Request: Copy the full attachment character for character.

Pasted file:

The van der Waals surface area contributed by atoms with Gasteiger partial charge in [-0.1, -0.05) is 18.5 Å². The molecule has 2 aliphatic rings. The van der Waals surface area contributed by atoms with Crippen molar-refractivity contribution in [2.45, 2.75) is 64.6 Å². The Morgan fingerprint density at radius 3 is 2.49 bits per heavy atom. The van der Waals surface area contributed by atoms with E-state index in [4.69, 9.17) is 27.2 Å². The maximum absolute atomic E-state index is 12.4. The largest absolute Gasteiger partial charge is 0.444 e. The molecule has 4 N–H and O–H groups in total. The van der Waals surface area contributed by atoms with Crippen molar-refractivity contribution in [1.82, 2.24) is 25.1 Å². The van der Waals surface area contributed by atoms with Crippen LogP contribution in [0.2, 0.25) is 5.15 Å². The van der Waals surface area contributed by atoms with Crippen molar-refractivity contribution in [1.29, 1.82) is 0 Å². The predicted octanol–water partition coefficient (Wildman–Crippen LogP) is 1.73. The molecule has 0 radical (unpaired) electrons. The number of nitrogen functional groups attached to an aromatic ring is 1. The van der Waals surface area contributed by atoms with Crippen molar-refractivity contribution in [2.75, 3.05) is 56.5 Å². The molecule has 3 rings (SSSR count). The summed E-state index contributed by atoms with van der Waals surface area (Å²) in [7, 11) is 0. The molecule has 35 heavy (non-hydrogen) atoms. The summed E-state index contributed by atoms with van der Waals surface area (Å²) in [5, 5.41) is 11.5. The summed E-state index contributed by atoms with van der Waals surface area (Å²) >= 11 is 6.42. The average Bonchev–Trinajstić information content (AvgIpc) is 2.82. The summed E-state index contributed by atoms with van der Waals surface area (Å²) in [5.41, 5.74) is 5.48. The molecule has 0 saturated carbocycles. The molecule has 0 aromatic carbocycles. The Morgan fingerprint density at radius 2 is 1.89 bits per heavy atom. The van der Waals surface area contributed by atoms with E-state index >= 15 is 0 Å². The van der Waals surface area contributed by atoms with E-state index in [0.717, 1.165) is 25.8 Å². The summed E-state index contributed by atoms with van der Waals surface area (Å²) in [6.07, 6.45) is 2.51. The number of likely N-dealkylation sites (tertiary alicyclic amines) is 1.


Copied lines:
The van der Waals surface area contributed by atoms with Gasteiger partial charge in [-0.1, -0.05) is 18.5 Å². The molecule has 2 aliphatic rings. The van der Waals surface area contributed by atoms with Crippen molar-refractivity contribution in [2.45, 2.75) is 64.6 Å². The Morgan fingerprint density at radius 3 is 2.49 bits per heavy atom. The van der Waals surface area contributed by atoms with E-state index in [4.69, 9.17) is 27.2 Å². The maximum absolute atomic E-state index is 12.4. The largest absolute Gasteiger partial charge is 0.444 e. The molecule has 4 N–H and O–H groups in total. The van der Waals surface area contributed by atoms with Crippen molar-refractivity contribution in [1.82, 2.24) is 25.1 Å². The van der Waals surface area contributed by atoms with Crippen LogP contribution in [0.2, 0.25) is 5.15 Å². The van der Waals surface area contributed by atoms with Crippen molar-refractivity contribution in [1.29, 1.82) is 0 Å². The predicted octanol–water partition coefficient (Wildman–Crippen LogP) is 1.73. The molecule has 0 radical (unpaired) electrons. The number of nitrogen functional groups attached to an aromatic ring is 1. The van der Waals surface area contributed by atoms with Crippen molar-refractivity contribution in [2.75, 3.05) is 56.5 Å². The molecule has 3 rings (SSSR count). The summed E-state index contributed by atoms with van der Waals surface area (Å²) in [7, 11) is 0. The molecule has 35 heavy (non-hydrogen) atoms. The summed E-state index contributed by atoms with van der Waals surface area (Å²) in [5, 5.41) is 11.5. The summed E-state index contributed by atoms with van der Waals surface area (Å²) >= 11 is 6.42. The average Bonchev–Trinajstić information content (AvgIpc) is 2.82. The summed E-state index contributed by atoms with van der Waals surface area (Å²) in [5.41, 5.74) is 5.48. The molecule has 0 saturated carbocycles. The molecule has 0 aromatic carbocycles. The Morgan fingerprint density at radius 2 is 1.89 bits per heavy atom. The van der Waals surface area contributed by atoms with E-state index >= 15 is 0 Å². The van der Waals surface area contributed by atoms with E-state index in [0.717, 1.165) is 25.8 Å². The summed E-state index contributed by atoms with van der Waals surface area (Å²) in [6.07, 6.45) is 2.51. The number of likely N-dealkylation sites (tertiary alicyclic amines) is 1.